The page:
THIS month marks Adoptober, when the RSPCA urges people to adopt don’t shop and shines a light on the rescue animals looking for forever homes in RSPCA care.

The past year has seen a huge surge in pet ownership and the RSPCA rehomed 28,740 animals in 2020 - with 1,162 rehomed in Wales.

The Adoptober scheme is offering advice on understanding how pets are feeling, in a bid to keep the nation's pets happy and healthy and prevent animals from needing rehoming.

Dr Sam Gaines, head of the companion animals team at the RSPCA, said: “There has been a boom in pet ownership during the pandemic and whilst it’s great to see so many pets becoming a real source of comfort during the last year, it’s important that we remember that our mental health can impact on that of our pets and we need to make sure we consider their mental health and know how they are feeling.

“From changes in their behaviour to their body language, our pets can give us insight into their mental wellbeing and it’s important that as pet owners we know how to spot these signs and act on them.”

As dog owners go back to offices, the charity is concerned that some dogs may struggle to adapt to being left alone for short periods. One of the major reasons that dogs are relinquished is due to behaviour problems and research suggests that 85% of dogs may be affected by separation related behaviours - which is why it's important to be able to spot the signs if your dog is unhappy.

The RSPCA suggested signs of an unhappy dog include standing with a stiffened body posture, tucked tail and ears pinned back.

Most cats like routine and a disruption to this routine, like us returning to work and being absent from home, may leave some feeling stressed or anxious. Fighting for resources with other cats, a change to their food or litter, a house move, or a new pet, are all factors which could lead to your cat becoming distressed. A cat’s body language is much more subtle and so it is important to regularly observe your cat, understand what is normal behaviour for them and when that behaviour might be different so you know how they’re feeling.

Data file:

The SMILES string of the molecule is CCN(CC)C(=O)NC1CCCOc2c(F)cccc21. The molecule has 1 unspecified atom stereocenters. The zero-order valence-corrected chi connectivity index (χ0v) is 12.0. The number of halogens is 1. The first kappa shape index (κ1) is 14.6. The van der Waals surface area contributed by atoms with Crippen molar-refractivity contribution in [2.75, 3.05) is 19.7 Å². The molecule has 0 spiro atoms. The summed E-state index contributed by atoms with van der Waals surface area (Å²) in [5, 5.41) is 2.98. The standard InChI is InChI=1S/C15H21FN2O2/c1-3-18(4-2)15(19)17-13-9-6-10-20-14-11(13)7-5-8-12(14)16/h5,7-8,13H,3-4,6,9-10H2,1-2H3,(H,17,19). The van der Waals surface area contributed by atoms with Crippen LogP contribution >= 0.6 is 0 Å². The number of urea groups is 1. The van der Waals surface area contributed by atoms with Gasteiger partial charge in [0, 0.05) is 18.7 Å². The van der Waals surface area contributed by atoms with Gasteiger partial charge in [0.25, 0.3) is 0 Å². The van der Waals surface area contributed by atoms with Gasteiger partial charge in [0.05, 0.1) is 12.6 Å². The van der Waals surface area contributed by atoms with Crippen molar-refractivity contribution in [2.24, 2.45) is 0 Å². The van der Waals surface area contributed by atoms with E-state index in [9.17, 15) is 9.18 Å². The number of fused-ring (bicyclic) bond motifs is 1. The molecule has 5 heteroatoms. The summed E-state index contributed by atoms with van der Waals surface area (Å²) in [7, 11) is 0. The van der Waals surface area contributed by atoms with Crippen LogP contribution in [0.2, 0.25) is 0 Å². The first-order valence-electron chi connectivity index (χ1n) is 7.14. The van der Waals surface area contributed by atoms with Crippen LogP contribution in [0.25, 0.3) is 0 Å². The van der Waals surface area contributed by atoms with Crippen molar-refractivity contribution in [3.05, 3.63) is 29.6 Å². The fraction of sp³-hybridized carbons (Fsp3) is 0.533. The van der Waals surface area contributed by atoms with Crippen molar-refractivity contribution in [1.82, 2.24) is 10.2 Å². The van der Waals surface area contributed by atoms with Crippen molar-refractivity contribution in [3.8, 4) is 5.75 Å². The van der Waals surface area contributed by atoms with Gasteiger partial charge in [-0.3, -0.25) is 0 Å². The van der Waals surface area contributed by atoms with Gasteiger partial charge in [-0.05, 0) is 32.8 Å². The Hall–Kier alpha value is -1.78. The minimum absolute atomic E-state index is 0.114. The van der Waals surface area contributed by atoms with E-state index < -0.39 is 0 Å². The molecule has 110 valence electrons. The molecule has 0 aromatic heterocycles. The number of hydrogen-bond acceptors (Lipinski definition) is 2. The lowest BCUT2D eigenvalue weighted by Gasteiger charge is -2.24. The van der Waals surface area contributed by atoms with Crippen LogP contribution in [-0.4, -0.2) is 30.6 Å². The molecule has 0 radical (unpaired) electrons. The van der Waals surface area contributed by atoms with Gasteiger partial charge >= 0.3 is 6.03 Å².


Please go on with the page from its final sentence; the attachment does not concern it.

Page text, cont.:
Signs of a worried or unhappy cat, according the the RSPCA, include lying down, body is flattened and ears are flattened to the head, pupils are dilated, mouth is open and tense, and their teeth are showing.

Rabbits can often be a misunderstood pet because people assume that they are simple to care for. Rabbits are complex, social animals who can become distressed when they don’t have another rabbit friend, or the space they need to exercise and plenty of enrichment. Like cats, their body language can be subtle so it is good to get to know how your rabbits normally behave so that you can recognise when there are changes.

The RSPCA says the body language of a worried or unhappy rabbit include sitting up on its back legs with front paws raised displaying boxing behaviour, ears may be held against their back and mouth open and teeth visible.

For more information about Adoptober, visit the

To see the animals for rehoming visit